Any idea can be a good idea, but not every idea is. Before you process that let’s take the following questions into account. Why did Bavarian Motor Works (BMW) decide to produce cars? How did soft drinks become a billion dollar industry? Who would have thought you could make millions off of junk? When did the internet go from the information highway to the shopping highway? Where did Xerox go wrong with computers and what leads some to believe they should have been the personal computing tycoons of today?
An idea can be a first step in a new direction, the dawn of a new era, or it can be the means to failure – or even worse disaster. In the business world, ideas are at a dime a dozen. So it doesn’t mean much to have an idea unless you know how to turn that idea into realistic goals and are capable of designing a comprehensive plan to achieve those goals.
By looking back on a few of the largest thebigideas and most recognized businesses in the world, and maybe some that aren’t so recognized, and analyzing the ideas that either boomed or bombed their businesses, we can get a clear perception of why an idea isn’t necessarily enough to determine good business.
Bayerische Flugzeug Werke, later called Bayerische Motoren Werke (English for Bavarian Motor Works or otherwise known as BMW), started off by manufacturing aircraft engines in 1916. After World War II the BMW sites had been heavily bombed or seized by the Soviets. The company saw little opportunity in continuing aircraft engine production and eventually lost all interest. However, they kept their, now widely-recognized, BMW roundel, the early trade-mark symbolizing white propellers against a blue sky backdrop. They ventured further into automobile production bringing a long line of motorcycles and cars to the European market. It wasn’t until the 1970’s, however, that BMW succeeded in entering the premium sector of the commercial market with a stride. Today, BMW’s passenger cars are universally known for their sportish-elegance and luxury.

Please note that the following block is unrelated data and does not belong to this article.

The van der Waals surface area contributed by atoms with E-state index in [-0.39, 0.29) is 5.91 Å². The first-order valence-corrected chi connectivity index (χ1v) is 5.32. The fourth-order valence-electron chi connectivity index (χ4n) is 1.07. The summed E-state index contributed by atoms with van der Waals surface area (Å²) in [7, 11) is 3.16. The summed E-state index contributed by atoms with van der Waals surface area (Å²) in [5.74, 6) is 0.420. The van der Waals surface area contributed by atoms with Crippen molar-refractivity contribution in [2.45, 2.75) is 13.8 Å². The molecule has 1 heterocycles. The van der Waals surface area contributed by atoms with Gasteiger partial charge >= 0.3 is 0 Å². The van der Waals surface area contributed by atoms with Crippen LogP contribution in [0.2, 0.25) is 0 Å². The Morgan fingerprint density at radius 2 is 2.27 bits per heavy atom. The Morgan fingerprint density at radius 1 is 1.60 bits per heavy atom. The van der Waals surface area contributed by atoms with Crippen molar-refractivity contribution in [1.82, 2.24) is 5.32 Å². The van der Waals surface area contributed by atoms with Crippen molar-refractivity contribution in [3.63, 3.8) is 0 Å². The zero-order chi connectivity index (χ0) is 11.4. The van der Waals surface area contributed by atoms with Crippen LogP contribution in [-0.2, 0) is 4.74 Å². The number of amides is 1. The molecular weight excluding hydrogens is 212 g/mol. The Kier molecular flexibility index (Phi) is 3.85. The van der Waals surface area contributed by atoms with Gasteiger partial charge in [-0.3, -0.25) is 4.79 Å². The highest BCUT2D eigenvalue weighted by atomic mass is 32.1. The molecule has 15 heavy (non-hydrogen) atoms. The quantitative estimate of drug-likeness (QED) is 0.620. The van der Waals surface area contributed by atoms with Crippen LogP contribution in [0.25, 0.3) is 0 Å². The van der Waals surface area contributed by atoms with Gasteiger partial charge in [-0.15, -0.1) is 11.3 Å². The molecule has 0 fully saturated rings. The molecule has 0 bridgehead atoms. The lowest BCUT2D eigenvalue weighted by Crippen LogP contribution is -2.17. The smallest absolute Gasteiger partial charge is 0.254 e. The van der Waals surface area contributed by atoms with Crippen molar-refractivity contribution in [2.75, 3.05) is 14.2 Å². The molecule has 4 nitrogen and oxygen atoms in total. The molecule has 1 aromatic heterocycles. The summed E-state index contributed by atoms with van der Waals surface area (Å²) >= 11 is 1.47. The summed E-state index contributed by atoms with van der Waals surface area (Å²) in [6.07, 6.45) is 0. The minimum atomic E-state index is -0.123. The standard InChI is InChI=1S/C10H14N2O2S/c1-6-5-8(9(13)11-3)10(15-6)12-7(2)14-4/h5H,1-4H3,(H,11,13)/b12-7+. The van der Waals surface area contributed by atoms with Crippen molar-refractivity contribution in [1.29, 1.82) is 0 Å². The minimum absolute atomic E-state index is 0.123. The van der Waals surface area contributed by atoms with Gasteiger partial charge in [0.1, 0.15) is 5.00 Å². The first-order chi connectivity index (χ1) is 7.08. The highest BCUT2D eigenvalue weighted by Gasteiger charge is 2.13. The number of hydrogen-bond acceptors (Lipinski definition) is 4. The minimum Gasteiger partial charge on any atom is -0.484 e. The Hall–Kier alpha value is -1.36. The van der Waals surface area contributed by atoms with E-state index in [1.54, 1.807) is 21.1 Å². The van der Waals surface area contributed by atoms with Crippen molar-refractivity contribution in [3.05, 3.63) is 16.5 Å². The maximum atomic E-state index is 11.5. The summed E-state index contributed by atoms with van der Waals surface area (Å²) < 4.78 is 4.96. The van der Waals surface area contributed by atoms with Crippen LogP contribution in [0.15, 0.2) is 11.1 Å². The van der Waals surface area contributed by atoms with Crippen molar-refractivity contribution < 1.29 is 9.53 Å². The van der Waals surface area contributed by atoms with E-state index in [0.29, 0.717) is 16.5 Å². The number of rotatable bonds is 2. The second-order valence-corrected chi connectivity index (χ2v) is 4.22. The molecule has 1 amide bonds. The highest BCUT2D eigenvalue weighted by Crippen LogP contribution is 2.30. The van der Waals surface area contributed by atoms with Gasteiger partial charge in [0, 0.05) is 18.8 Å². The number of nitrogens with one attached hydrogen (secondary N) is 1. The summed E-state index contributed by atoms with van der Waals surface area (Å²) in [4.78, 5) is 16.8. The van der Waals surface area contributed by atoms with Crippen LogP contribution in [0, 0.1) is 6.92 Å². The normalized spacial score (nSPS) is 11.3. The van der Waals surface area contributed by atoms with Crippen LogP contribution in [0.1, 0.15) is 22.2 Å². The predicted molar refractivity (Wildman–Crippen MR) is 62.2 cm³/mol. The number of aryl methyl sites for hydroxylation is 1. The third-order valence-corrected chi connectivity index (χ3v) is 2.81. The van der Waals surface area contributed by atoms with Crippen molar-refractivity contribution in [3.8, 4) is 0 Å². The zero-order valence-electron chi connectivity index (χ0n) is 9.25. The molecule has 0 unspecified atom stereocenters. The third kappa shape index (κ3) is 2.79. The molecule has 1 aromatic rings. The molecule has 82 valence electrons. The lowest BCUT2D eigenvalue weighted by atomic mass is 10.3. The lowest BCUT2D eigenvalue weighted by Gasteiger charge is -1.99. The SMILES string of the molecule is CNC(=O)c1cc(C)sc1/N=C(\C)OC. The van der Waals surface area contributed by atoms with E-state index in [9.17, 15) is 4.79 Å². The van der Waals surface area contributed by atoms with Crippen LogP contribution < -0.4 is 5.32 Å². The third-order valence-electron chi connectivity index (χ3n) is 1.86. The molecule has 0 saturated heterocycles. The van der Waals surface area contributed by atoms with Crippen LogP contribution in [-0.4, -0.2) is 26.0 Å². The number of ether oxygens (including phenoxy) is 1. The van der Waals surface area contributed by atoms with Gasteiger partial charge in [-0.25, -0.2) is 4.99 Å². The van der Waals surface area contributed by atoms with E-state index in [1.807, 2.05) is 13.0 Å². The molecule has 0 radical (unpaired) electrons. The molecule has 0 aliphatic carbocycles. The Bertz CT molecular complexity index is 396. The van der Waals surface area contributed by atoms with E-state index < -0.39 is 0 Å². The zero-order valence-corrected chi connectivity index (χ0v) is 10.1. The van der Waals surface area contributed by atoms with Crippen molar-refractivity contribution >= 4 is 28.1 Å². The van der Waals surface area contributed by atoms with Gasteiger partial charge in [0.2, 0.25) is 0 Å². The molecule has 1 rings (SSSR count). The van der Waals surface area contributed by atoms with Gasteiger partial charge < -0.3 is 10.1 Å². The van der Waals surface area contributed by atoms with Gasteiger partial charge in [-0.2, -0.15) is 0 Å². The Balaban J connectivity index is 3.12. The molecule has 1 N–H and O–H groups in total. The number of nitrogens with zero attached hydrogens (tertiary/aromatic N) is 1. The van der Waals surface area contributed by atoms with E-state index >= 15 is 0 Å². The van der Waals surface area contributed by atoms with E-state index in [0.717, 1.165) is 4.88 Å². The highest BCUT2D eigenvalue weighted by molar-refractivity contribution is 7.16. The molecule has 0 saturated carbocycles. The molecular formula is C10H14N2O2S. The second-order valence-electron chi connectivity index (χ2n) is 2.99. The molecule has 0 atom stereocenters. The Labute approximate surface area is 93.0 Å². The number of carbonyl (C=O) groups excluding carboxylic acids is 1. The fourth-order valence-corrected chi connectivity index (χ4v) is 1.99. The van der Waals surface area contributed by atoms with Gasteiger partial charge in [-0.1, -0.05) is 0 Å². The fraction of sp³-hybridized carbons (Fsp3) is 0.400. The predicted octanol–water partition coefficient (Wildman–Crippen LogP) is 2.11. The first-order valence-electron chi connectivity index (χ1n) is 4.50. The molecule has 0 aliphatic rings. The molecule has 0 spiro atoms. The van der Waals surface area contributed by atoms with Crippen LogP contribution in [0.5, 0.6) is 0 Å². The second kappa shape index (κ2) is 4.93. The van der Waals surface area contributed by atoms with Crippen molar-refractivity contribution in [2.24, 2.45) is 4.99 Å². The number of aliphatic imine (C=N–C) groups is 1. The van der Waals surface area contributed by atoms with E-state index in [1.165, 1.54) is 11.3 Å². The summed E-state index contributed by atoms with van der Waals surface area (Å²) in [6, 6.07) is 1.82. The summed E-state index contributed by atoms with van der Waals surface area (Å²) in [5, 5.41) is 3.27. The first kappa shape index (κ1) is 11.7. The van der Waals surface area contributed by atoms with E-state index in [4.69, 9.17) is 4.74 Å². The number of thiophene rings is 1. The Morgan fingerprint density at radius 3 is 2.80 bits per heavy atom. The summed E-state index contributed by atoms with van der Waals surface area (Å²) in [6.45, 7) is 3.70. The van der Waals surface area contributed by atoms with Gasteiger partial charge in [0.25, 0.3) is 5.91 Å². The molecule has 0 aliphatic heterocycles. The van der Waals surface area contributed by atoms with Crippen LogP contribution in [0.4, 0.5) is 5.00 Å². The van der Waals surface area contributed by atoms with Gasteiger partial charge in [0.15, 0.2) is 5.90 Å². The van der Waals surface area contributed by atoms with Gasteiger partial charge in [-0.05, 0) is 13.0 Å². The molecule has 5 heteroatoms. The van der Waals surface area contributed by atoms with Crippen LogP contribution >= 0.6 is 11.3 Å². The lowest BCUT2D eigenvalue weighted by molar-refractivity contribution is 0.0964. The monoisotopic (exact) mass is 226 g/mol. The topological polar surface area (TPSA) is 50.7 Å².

So while BMW started with an idea to make engines for airplanes, they ended up being recognized for their top-of-the-line, first-class, commercial cars. This is one example of why it’s important to shift your strategy, if and when the strategy to utilize an idea fails to render successful. In this case the failure was due primarily to unforeseeable events beyond the influence or control of the company. BMW still stuck with its idea of producing high-grade quality engines regardless of whether those engines ended up in airplanes, motorcycles, or cars. Therefore the idea was neither good nor bad. It was simply an idea, but one that had been applied with the proper strategies.
There are of course many examples of – thought to be crazy – ideas that ended in tremendous success. The Coke Company, for example, was one to revolutionize the soft drink industry. It was difficult to imagine, in the late 1800’s, that some sugar-water would some day hail a $250 billion a year industry. The idea was perfect. People could go days without food, but water was irresistible. Yet people underestimated the value of water. Economically speaking, people put a greater value on dirt than they do water, but ironically water is the most demanded resource on the face of the planet. So the company supplied that demand – with a bit of an incentive. Don’t just drink water.. drink water that has both a flavor and a color!
Today Coke is the soft drink giant of the beverage industry producing both carbonated and non-carbonated soft drinks including such products as carbonated beverages, juices, bottled water, flavored water, and teas. Today Coke has a market cap of $175 billion (USD) and is the world’s largest supplier of beverages